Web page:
Republican governor to sign “right to work” law in Indiana

As early as today, Indiana’s Republican governor, Mitch Daniels, is expected to sign into a law a bill that will ban union contracts that require workers to pay dues or a fee to the union. The bill will go to the governor after the Republican-controlled state legislature votes on its final passage.

Indiana is set to be the first state in the industrial Midwest to adopt a so-called “right to work” law and the first in the US since Oklahoma in 2001. Such laws are already in effect in 22 other states, mostly in the South and West, but Republican legislators are currently pushing them in Illinois, Michigan and other states.


Backed by right wing and corporate interests in Indiana and nationally, the new law is not simply aimed at undermining the financial resources of the trade union apparatus—and donations to the Democratic Party. Above all, it is an attack on the rights of workers to organize and defend their interests.


Like similar efforts led by Republican governors and legislators in Wisconsin and Ohio last year, the measure seeks to prevent any collective resistance by workers against the attack on jobs and living standards. It is part of an effort by the American ruling class to re-impose the conditions of industrial servitude that prevailed before the industrial unions were established in the mass struggles of the 1930s.


Republican legislators complained that the lack of such a law led Volkswagen to choose Tennessee instead of Indiana as the site of its new plant. Workers at the Chattanooga factory are paid $12 an hour, the lowest wage of any auto assembly plant worker in America.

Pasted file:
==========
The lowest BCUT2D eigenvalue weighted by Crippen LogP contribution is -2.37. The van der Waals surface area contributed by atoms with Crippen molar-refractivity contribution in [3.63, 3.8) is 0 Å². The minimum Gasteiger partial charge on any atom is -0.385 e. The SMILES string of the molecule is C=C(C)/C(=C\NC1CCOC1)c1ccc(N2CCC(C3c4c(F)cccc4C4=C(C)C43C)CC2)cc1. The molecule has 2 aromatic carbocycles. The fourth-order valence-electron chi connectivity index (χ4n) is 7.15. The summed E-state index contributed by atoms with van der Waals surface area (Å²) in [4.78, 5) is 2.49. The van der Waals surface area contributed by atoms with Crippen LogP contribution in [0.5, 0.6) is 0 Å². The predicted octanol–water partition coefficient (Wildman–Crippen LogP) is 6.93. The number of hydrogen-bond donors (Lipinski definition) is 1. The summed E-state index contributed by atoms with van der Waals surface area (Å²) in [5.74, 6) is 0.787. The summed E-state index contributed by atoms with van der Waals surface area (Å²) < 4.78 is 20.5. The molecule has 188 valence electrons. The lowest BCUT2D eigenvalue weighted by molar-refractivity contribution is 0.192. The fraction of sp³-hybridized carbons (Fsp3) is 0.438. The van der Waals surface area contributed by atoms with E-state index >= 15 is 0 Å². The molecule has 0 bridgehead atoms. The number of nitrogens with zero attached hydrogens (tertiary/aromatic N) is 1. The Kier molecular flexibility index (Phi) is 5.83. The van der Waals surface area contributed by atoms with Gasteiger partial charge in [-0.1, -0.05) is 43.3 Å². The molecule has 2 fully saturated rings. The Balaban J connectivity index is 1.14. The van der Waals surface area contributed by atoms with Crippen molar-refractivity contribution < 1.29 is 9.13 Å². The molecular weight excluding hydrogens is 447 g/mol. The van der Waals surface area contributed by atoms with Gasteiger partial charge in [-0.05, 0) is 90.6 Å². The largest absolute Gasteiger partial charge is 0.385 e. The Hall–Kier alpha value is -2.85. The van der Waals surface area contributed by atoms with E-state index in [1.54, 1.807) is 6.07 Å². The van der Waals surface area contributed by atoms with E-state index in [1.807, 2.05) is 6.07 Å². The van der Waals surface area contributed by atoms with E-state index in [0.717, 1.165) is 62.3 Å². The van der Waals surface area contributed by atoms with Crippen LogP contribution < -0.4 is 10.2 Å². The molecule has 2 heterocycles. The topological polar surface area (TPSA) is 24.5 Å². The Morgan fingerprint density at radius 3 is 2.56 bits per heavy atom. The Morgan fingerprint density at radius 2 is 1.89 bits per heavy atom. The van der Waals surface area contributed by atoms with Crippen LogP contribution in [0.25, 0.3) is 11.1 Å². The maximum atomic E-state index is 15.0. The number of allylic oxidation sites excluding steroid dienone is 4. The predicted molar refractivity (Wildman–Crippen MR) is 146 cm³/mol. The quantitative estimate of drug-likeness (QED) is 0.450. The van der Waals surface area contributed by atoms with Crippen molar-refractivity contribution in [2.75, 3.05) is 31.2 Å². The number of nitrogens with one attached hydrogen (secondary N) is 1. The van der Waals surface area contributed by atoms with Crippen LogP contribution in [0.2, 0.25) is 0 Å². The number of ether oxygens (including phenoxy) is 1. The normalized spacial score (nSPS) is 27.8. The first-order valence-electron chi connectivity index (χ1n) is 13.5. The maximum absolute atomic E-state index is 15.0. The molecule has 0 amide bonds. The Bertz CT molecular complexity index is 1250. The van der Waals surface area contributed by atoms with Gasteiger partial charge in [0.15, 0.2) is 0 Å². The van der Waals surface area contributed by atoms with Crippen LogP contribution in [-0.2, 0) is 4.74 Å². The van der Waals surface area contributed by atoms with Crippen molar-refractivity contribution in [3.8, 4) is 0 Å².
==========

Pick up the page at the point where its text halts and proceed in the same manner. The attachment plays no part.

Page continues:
The passage of the law is an indictment of the trade unions, which were incapable of mounting any serious resistance, despite popular opposition to the measure. Instead the unions channeled opposition behind the Democratic Party.


The Indiana state House committee advanced the bill last week, one day after Democrats called off their three-day boycott of legislative sessions and allowed the bill to proceed. Indiana Democrats pulled a similar stunt last year, emulating their counterparts in Wisconsin who sought to dissipate the mass protests against Governor Scott Walker’s anti-worker law.


The Democrats, like the unions, are not opposed to wage cutting. On the contrary, they believe the destruction of working class living standards can be achieved more efficiently and with less opposition with the assistance of the unions rather than without them. For their part, the main concern of the trade unions is that the new law will allow many workers to opt out of paying the dues, which help the union officialdom maintain their upper middle class lifestyles.